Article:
In the past century, federal treason prosecutions generally have been “aid and comfort” cases. After the Second World War, a Japanese-American woman named Iva Toguri D’Aquino, better known as Tokyo Rose, was convicted of treason for broadcasting anti-American propaganda on Radio Tokyo; she was pardoned in 1977, after witnesses recanted. The poet Ezra Pound was famously prosecuted for Fascist propaganda broadcasts on Italian radio; the case was dropped in 1958, when he was found incompetent to stand trial. During the Cold War, Julius and Ethel Rosenberg were convicted and executed for conspiracy to commit espionage, not treason; the Soviet Union was not technically an enemy. After a half century of no federal treason cases, the indictment of the Al Qaeda spokesman Adam Gadahn, in 2006, was the first to concern giving aid and comfort to an enemy that was not a nation. Had Gadahn ever been tried, the defense might have argued that a terrorist group such as Al Qaeda isn’t an enemy as envisioned in the Treason Clause, though a federal district court assumed, in 2013, that it was. Gadahn was killed in Pakistan in 2015, by a C.I.A. drone strike.
Since the Capitol insurrection, there has been little talk of treason charges. Carlton Larson suggested that this was because “everybody now tends to think of treason as mostly aiding foreign enemies.” In his book “On Treason,” he even states that “levying war is arguably archaic, of interest only to historians,” and that, in the twenty-first century, “armed rebellions to overthrow the government are simply not going to happen.” But, to the Framers, such an insurrection was a paradigmatic case of treason. The founding-era Chief Justice John Marshall held in the treason trial of Aaron Burr that levying war entails “the employment of actual force” by “a warlike assemblage, carrying the appearance of force, and in a situation to practice hostility.” If some of those who attacked the Capitol assembled in order to incapacitate Congress—perhaps even by kidnapping or killing lawmakers—then their actions could be construed as an attempt to overthrow the government, and federal prosecutors could plausibly consider treason charges. As Larson put it, “At some point, you have to say, if that’s not levying war against the United States, then what on earth is?”
Last Tuesday, Mitch McConnell, who is now the Senate Minority Leader, said that the attackers “tried to use fear and violence to stop a specific proceeding of the first branch of the federal government which they did not like,” offering a narrower purpose than government overthrow. Investigators examining the emerging evidence on the scope of the plot might disagree. Federal law also makes it a separate felony for anyone who owes allegiance to the U.S. and knows of the commission of any treason to conceal it or not tell authorities. That vastly widens the net of those who could potentially be charged, including friends, acquaintances, and co-workers of the attackers. (Since the attack, many such individuals have, in fact, come forward to give information to law enforcement.)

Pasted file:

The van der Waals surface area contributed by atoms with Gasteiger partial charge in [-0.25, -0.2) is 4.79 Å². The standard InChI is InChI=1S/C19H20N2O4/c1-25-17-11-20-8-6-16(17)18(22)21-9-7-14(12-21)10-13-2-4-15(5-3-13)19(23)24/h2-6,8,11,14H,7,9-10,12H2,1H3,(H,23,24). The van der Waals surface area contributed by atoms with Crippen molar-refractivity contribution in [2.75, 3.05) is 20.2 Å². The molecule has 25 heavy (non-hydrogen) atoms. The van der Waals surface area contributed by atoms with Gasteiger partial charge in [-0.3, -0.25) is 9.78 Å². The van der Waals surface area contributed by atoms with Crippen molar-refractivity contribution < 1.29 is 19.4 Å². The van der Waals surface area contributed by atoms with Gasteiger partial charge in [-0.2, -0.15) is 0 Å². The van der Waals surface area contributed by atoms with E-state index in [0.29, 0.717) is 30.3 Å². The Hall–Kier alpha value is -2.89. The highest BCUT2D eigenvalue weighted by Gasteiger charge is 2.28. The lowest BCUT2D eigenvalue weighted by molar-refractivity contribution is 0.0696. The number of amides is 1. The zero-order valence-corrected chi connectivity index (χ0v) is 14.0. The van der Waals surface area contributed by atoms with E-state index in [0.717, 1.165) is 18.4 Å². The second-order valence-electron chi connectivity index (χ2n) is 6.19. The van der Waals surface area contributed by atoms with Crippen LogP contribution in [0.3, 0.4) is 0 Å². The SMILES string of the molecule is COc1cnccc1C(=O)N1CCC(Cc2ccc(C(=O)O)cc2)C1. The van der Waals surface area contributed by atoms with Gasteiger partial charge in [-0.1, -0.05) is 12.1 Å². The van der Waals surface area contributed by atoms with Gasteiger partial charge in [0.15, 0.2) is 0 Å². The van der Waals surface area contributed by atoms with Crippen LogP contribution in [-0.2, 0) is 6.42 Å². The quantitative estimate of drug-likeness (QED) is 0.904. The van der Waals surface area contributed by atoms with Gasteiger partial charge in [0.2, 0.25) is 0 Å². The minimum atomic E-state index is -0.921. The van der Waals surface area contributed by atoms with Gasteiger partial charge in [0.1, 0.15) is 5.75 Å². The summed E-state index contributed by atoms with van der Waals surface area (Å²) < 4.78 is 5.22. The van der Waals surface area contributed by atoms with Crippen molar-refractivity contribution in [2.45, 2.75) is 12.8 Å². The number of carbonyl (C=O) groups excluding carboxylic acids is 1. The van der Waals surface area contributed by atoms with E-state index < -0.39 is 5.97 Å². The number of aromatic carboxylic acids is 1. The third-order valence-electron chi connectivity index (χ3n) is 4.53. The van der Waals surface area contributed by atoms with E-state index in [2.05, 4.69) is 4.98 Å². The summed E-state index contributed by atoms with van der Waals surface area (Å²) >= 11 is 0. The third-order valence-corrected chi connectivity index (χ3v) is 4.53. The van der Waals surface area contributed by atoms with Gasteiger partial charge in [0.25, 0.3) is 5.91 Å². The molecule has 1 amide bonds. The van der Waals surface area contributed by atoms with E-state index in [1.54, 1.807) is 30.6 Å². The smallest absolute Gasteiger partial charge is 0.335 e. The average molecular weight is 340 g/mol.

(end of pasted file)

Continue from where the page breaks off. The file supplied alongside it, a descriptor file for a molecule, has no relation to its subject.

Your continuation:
The Treason Clause’s strict evidentiary rule of two witnesses to the act makes it exceedingly difficult to convict anyone of treason, even with so much conduct captured on video. But a treason case against Trump himself might conceivably be built, if prosecutors could establish that he knew in advance that his supporters planned to violently assault the Capitol, rather than peacefully protest; that he intended his speech urging them to “fight harder” to spur them to attack Congress imminently; and that he purposely didn’t do anything to stop the insurrection while it was unfolding—or, worse, intentionally contributed to a security failure that led to the breach. Then Trump would have engaged in treason along with supporters who attempted, in his name, to overthrow the U.S. government. At a minimum, it appears that Trump, along with top government officials, was aware that his followers were planning acts of violence. Trump did, however, say, in the midst of his incendiary speech, “I know that everyone here will soon be marching over to the Capitol building to peacefully and patriotically make your voices heard.”
Short of treason, a related federal law prohibiting rebellion or insurrection states that a person who incites “any rebellion or insurrection against the authority of the United States or the laws thereof, or gives aid or comfort thereto,” has committed a serious felony and is disqualified from holding federal office. This description is similar to the current article of impeachment against Trump: “for inciting violence against the Government of the United States.” If two-thirds of senators vote to convict Trump, a majority of the Senate could then vote to bar him from future federal office. But a Senate conviction requires the votes of at least seventeen Republicans and, so far, looks unlikely. A federal criminal conviction for inciting rebellion or insurrection may offer an alternative route to disqualifying Trump from holding office.